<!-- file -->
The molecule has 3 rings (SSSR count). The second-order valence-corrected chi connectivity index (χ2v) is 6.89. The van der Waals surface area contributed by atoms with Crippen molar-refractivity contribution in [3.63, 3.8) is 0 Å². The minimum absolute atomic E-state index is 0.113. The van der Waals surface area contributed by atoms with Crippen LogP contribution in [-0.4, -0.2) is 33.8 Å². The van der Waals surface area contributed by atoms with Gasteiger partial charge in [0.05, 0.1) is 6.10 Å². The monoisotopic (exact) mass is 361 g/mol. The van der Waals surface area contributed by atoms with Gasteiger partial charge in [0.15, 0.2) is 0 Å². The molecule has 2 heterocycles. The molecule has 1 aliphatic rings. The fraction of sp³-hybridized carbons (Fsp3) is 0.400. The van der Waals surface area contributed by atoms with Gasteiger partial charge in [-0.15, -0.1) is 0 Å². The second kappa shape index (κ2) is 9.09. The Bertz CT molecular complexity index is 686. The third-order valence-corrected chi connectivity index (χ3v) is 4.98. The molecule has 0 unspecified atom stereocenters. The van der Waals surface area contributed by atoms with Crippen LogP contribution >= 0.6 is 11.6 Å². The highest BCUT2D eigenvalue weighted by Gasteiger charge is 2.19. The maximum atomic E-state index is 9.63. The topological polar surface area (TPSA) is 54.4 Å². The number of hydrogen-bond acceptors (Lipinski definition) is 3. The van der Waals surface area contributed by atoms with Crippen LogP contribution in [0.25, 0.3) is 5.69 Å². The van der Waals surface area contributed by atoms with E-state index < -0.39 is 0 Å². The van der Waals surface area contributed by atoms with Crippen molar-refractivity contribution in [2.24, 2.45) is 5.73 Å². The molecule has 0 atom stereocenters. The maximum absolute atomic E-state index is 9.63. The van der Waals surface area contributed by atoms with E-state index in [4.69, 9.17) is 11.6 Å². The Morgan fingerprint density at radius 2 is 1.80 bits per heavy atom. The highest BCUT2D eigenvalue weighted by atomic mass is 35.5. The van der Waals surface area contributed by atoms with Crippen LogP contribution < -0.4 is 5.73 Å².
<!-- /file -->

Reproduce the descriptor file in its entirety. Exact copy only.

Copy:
The molecule has 3 rings (SSSR count). The second-order valence-corrected chi connectivity index (χ2v) is 6.89. The van der Waals surface area contributed by atoms with Crippen molar-refractivity contribution in [3.63, 3.8) is 0 Å². The minimum absolute atomic E-state index is 0.113. The van der Waals surface area contributed by atoms with Crippen LogP contribution in [-0.4, -0.2) is 33.8 Å². The van der Waals surface area contributed by atoms with Gasteiger partial charge in [0.05, 0.1) is 6.10 Å². The monoisotopic (exact) mass is 361 g/mol. The van der Waals surface area contributed by atoms with Gasteiger partial charge in [0.15, 0.2) is 0 Å². The molecule has 2 heterocycles. The molecule has 1 aliphatic rings. The fraction of sp³-hybridized carbons (Fsp3) is 0.400. The van der Waals surface area contributed by atoms with Gasteiger partial charge in [-0.15, -0.1) is 0 Å². The second kappa shape index (κ2) is 9.09. The Bertz CT molecular complexity index is 686. The third-order valence-corrected chi connectivity index (χ3v) is 4.98. The molecule has 0 unspecified atom stereocenters. The van der Waals surface area contributed by atoms with Crippen LogP contribution >= 0.6 is 11.6 Å². The highest BCUT2D eigenvalue weighted by Gasteiger charge is 2.19. The maximum atomic E-state index is 9.63. The topological polar surface area (TPSA) is 54.4 Å². The number of hydrogen-bond acceptors (Lipinski definition) is 3. The van der Waals surface area contributed by atoms with Crippen LogP contribution in [0.25, 0.3) is 5.69 Å². The van der Waals surface area contributed by atoms with E-state index < -0.39 is 0 Å². The van der Waals surface area contributed by atoms with Crippen molar-refractivity contribution in [2.24, 2.45) is 5.73 Å². The molecule has 0 atom stereocenters. The maximum absolute atomic E-state index is 9.63. The van der Waals surface area contributed by atoms with E-state index in [4.69, 9.17) is 11.6 Å². The Morgan fingerprint density at radius 2 is 1.80 bits per heavy atom. The highest BCUT2D eigenvalue weighted by atomic mass is 35.5. The van der Waals surface area contributed by atoms with Crippen LogP contribution < -0.4 is 5.73 Å².